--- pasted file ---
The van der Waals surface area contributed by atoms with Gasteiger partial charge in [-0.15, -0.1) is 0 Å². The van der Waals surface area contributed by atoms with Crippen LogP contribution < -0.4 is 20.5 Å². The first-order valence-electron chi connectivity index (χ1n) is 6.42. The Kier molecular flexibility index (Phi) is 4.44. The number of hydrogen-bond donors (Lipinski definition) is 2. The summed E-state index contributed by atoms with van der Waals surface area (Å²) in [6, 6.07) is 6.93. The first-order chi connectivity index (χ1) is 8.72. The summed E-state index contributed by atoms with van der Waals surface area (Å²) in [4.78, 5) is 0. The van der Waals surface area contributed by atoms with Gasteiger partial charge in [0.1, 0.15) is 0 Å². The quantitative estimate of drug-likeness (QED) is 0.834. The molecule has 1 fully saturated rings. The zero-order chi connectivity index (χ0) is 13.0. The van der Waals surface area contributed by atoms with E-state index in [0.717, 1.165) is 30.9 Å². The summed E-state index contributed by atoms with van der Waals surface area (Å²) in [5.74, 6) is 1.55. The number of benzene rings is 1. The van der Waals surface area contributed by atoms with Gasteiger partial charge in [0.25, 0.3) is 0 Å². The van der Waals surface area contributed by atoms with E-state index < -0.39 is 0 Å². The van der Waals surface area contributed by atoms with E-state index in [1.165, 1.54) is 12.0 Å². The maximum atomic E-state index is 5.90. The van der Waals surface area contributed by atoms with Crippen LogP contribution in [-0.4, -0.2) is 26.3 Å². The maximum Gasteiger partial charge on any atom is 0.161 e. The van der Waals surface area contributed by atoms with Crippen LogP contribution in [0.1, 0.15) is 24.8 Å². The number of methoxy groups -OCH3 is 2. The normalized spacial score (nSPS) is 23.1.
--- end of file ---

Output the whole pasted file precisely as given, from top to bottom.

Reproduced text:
The van der Waals surface area contributed by atoms with Gasteiger partial charge in [-0.15, -0.1) is 0 Å². The van der Waals surface area contributed by atoms with Crippen LogP contribution < -0.4 is 20.5 Å². The first-order valence-electron chi connectivity index (χ1n) is 6.42. The Kier molecular flexibility index (Phi) is 4.44. The number of hydrogen-bond donors (Lipinski definition) is 2. The summed E-state index contributed by atoms with van der Waals surface area (Å²) in [6, 6.07) is 6.93. The first-order chi connectivity index (χ1) is 8.72. The summed E-state index contributed by atoms with van der Waals surface area (Å²) in [4.78, 5) is 0. The van der Waals surface area contributed by atoms with Gasteiger partial charge in [0.1, 0.15) is 0 Å². The quantitative estimate of drug-likeness (QED) is 0.834. The molecule has 1 fully saturated rings. The zero-order chi connectivity index (χ0) is 13.0. The van der Waals surface area contributed by atoms with E-state index in [0.717, 1.165) is 30.9 Å². The summed E-state index contributed by atoms with van der Waals surface area (Å²) in [5.74, 6) is 1.55. The number of benzene rings is 1. The van der Waals surface area contributed by atoms with Gasteiger partial charge in [0.25, 0.3) is 0 Å². The van der Waals surface area contributed by atoms with E-state index < -0.39 is 0 Å². The van der Waals surface area contributed by atoms with E-state index in [1.165, 1.54) is 12.0 Å². The maximum atomic E-state index is 5.90. The van der Waals surface area contributed by atoms with Crippen LogP contribution in [-0.4, -0.2) is 26.3 Å². The maximum Gasteiger partial charge on any atom is 0.161 e. The van der Waals surface area contributed by atoms with Crippen LogP contribution in [0.1, 0.15) is 24.8 Å². The number of methoxy groups -OCH3 is 2. The normalized spacial score (nSPS) is 23.1.